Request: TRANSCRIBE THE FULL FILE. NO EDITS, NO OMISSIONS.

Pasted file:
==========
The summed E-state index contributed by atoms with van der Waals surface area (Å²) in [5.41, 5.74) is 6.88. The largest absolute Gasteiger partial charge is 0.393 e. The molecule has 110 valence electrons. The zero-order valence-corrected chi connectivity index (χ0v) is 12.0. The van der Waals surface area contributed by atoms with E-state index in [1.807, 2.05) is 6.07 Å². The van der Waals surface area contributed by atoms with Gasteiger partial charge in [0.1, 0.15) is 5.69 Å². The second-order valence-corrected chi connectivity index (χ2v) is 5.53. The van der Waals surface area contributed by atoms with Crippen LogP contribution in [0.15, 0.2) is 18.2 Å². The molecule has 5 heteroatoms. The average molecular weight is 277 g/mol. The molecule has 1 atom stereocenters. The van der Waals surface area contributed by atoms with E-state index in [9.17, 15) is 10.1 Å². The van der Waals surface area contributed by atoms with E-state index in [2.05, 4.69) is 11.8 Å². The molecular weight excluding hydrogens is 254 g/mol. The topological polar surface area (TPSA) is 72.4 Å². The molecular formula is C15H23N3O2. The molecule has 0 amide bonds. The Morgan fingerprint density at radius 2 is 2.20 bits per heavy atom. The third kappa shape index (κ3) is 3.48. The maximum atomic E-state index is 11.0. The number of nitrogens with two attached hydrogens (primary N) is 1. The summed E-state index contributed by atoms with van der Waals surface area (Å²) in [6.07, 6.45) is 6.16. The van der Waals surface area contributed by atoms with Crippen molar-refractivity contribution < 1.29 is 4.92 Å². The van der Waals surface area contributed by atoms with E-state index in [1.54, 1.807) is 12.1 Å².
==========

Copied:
The summed E-state index contributed by atoms with van der Waals surface area (Å²) in [5.41, 5.74) is 6.88. The largest absolute Gasteiger partial charge is 0.393 e. The molecule has 110 valence electrons. The zero-order valence-corrected chi connectivity index (χ0v) is 12.0. The van der Waals surface area contributed by atoms with E-state index in [1.807, 2.05) is 6.07 Å². The van der Waals surface area contributed by atoms with Gasteiger partial charge in [0.1, 0.15) is 5.69 Å². The second-order valence-corrected chi connectivity index (χ2v) is 5.53. The van der Waals surface area contributed by atoms with Crippen LogP contribution in [0.15, 0.2) is 18.2 Å². The molecule has 5 heteroatoms. The average molecular weight is 277 g/mol. The molecule has 1 atom stereocenters. The van der Waals surface area contributed by atoms with E-state index in [9.17, 15) is 10.1 Å². The van der Waals surface area contributed by atoms with E-state index in [2.05, 4.69) is 11.8 Å². The molecular weight excluding hydrogens is 254 g/mol. The topological polar surface area (TPSA) is 72.4 Å². The molecular formula is C15H23N3O2. The molecule has 0 amide bonds. The Morgan fingerprint density at radius 2 is 2.20 bits per heavy atom. The third kappa shape index (κ3) is 3.48. The maximum atomic E-state index is 11.0. The number of nitrogens with two attached hydrogens (primary N) is 1. The summed E-state index contributed by atoms with van der Waals surface area (Å²) in [6.07, 6.45) is 6.16. The van der Waals surface area contributed by atoms with Crippen molar-refractivity contribution < 1.29 is 4.92 Å². The van der Waals surface area contributed by atoms with E-state index in [1.54, 1.807) is 12.1 Å².